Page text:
Here is my latest column for IBA Global Insight:
The threat of default has loomed large again for Argentina in recent months. It went right down to the wire on 30 July when it became clear that a deal wasn’t going to be reached. For the eighth time in its history the country slipped grudgingly into default, making it one of the world’s most recidivist sovereign defaulters.
First, some context: The payment problems this time stem from Argentina’s mega-default in late 2001 when the country defaulted on $95bn in government bonds. Holders of around 92 per cent of those bonds accepted restructurings worth about $0.30 on the dollar, but the remaining bondholders – a group of US-based hedge funds led by billionaire Paul Singer’s Elliott Management – refused to accept the restructuring, demanded payment in full for old bonds that weren’t exchanged and sued for full payment.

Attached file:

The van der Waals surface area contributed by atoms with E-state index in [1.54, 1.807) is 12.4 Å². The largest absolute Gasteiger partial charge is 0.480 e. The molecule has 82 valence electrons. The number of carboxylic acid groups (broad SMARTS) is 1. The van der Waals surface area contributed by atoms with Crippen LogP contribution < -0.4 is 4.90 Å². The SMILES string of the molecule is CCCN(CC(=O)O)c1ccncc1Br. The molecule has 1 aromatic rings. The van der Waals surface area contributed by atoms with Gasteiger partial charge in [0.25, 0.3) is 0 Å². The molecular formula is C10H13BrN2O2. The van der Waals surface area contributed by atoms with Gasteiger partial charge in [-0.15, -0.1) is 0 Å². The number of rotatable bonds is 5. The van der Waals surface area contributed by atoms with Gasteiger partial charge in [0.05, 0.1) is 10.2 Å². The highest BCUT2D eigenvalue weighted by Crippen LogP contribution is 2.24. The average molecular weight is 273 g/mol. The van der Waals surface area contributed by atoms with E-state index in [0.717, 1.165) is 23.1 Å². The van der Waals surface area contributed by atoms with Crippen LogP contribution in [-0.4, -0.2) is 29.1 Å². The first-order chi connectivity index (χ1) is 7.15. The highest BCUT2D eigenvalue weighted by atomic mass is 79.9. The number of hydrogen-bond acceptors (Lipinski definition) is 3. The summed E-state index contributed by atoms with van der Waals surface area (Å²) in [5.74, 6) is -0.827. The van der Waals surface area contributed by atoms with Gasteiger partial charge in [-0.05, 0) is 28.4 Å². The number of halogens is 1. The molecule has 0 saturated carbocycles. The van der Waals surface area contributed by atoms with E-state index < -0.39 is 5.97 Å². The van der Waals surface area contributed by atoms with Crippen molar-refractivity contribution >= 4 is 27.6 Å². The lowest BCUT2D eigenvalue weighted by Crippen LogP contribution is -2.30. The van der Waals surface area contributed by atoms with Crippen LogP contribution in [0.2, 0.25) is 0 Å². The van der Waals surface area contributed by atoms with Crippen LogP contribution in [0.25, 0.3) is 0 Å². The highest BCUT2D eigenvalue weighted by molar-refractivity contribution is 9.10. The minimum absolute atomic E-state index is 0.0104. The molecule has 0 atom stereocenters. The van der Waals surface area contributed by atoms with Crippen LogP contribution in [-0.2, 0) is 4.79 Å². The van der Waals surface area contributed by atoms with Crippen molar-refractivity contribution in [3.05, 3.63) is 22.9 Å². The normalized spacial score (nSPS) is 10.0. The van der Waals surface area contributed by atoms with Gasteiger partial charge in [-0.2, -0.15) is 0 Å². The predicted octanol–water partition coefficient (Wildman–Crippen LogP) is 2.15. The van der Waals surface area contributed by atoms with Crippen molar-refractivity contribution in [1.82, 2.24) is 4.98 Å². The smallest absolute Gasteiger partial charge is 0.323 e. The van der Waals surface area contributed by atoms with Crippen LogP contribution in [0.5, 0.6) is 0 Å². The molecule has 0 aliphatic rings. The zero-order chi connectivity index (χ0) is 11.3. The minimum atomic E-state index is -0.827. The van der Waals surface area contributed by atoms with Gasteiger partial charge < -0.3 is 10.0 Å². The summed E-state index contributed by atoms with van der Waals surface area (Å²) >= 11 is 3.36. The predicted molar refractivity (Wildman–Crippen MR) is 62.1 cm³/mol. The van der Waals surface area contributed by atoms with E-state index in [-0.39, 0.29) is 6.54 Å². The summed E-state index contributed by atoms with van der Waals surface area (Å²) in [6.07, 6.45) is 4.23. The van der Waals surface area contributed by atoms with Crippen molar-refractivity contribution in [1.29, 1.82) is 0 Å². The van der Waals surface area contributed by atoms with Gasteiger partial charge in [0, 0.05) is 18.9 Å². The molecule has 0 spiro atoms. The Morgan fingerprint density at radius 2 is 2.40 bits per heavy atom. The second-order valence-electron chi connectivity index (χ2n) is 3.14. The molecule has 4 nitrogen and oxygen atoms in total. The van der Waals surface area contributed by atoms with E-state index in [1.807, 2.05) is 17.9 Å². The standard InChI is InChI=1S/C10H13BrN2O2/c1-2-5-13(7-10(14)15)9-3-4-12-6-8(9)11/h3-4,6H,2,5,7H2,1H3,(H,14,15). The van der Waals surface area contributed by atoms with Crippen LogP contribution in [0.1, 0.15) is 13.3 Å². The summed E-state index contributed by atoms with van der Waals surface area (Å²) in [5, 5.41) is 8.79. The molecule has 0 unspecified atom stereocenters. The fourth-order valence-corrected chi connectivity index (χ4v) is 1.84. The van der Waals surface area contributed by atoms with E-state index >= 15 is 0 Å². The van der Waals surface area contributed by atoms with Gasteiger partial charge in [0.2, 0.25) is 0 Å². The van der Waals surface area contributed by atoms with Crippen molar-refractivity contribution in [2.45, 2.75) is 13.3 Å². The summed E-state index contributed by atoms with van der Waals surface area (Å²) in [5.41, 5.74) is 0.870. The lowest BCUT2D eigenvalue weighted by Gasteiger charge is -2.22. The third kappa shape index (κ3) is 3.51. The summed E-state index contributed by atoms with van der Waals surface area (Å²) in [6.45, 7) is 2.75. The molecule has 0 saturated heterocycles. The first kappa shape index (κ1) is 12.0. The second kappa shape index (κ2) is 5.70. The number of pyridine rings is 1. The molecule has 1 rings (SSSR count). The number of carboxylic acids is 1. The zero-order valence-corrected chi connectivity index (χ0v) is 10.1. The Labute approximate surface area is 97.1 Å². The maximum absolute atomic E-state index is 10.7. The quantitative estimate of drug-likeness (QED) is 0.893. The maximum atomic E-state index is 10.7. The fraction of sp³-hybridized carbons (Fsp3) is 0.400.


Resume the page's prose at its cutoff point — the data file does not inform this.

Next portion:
A decade-long legal battle ensued and in July President Cristina Fernández de Kirchner’s government refused to abide by the decisions of the US courts and pay the holdouts, effectively locking Argentina out of the global capital markets altogether. Thus it was with good reason that tensions were high on 30 July as the culmination of the lengthy dispute saw US District Court Judge Thomas Griesa side with the hedge funds and duly freeze a $539m interest payment from Argentina, ordering the country not to make any payments on new bonds before it paid for its previous payments, plus interest.
Published on 06-10-14. Read on here